Each week, a batch of new albums is released spanning all sorts of genres and aimed at a bevy of different musical tastes.
Here are five notable ones from last week, along with my thoughts on them, to help listeners sift through and narrow down what tunes they might want to add to their playlists.
The Decemberists “I’ll Be Your Girl”
This popular indie rock band has dropped their eighth studio album and it feels like a bit of a departure from what fans might be used to. The Decemberists’ desire to search for a new sound comes with mixed but admirable results.
The highlight is the lead single, a catchy synth-heavy track called “Severed.” But for every success, there’s a dud like “We All Die Young,” an ineffective and uninspired anthem.
And then there’s the ambitious “Rusalka, Rusalka/Wild Rushes.” This song is a slow-builder that asks for a lot of patience, as the eight-minute journey does not shift into higher gear until midway through. This is not one of the band’s stronger efforts, but there is some good on display here and at the very least it’s cool that The Decemberists are trying something new.
Hot Snakes “Jericho Sirens”
The punk rock group hasn’t released a lot of music since the mid-2000s, so this brand-new, full-length album almost feels like a reunion of sorts.
Fans will be very happy to see the group back together and there’s a genuine feeling of energy and excitement on display. That rings especially true in the album’s first tune, “I Need a Doctor.”
But the best song in this collection has to be “Death Camp Fantasy” with its intense drums and guitar riffs.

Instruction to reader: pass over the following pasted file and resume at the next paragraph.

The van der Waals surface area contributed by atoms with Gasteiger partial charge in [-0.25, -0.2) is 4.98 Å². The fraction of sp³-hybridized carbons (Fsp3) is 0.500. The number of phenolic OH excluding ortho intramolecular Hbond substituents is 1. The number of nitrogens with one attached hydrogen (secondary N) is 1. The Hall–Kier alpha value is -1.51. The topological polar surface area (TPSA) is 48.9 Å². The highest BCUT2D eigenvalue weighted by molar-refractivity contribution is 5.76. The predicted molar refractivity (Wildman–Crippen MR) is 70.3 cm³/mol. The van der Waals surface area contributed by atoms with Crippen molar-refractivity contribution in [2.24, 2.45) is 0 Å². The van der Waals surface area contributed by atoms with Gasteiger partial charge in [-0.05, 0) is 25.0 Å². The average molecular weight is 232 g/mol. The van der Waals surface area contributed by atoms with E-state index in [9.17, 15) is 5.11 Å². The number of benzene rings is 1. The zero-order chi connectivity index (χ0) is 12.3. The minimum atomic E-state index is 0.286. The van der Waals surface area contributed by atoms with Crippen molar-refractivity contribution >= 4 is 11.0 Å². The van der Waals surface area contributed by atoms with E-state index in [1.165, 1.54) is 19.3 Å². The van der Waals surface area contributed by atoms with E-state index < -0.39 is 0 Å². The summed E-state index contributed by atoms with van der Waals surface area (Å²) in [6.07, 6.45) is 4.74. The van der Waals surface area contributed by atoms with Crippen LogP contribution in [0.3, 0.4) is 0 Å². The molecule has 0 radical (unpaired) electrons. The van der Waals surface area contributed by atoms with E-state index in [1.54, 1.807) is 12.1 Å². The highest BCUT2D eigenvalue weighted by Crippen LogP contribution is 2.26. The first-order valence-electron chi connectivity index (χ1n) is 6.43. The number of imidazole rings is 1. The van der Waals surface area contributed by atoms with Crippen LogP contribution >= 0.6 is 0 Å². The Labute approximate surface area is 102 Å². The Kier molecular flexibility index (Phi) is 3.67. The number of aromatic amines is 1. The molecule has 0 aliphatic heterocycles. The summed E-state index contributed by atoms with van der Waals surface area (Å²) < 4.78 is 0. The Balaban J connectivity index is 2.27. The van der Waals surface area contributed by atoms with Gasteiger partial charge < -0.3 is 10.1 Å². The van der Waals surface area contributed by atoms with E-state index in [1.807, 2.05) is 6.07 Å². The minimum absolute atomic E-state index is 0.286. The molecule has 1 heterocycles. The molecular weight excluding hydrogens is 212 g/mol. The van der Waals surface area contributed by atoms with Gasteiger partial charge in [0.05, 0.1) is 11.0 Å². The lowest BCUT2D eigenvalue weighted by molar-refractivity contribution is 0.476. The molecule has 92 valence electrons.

Hot Snakes won’t be for everyone, but this is a very inspired return and let’s hope they don’t disappear again for many years.
Scotty McCreery “Seasons Change”
Originally becoming a star thanks to his “American Idol” win in 2011, Scotty McCreery looks for a new big hit right after his huge independently released single, “Five More Minutes.”
“Seasons Change” sounds like the kind of album that will play very well with country music fans, fitting right in his wheelhouse.
There’s nothing particularly innovative in this new album, but songs like “This is It” are effective because they draw inspiration from his own experiences (this song, for example, is about his proposal to his girlfriend). If you’re not a country fan, “Seasons Change” is not likely to change your mind, but McCreery won’t disappoint the already converted with these tracks.
Stone Temple Pilots “Stone Temple Pilots”
This group has been through a rough couple of years after their lead singer Scott Weiland died of a drug overdose in 2015, and then replacement singer Chester Bennington of Linkin Park fame committed suicide last year.
With a new vocalist in Jeff Gutt, it was unclear if Stone Temple Pilots would be able to recapture the magic. Fortunately, Gutt is wise to bring a style of his own, which creates a nice blend of new and old for the band.
Some of the better tunes include the emotionally powerful “The Art of Letting Go” and the extremely catchy “Thought She’d Be Mine.” Some songs are more memorable than others, but overall this album is a truly triumphant return for Stone Temple Pilots.
Yo La Tengo “There’s a Riot Going On”
The 15th album from Yo La Tengo offers up a relaxing sort of indie rock that is perfect for a peaceful afternoon listen.
Its title, referencing an early 70s album from a band called Sly and the Family Stone, seems to suggest that music can be temporary escapism from difficult problems.
Yo La Tengo encourages listeners to get lost in songs like “For You Too,” which is effective in putting the listener at a bit of an ease.
For music lovers who prefer to be soothed rather than roused, “There’s a Riot Going On” will get the job done.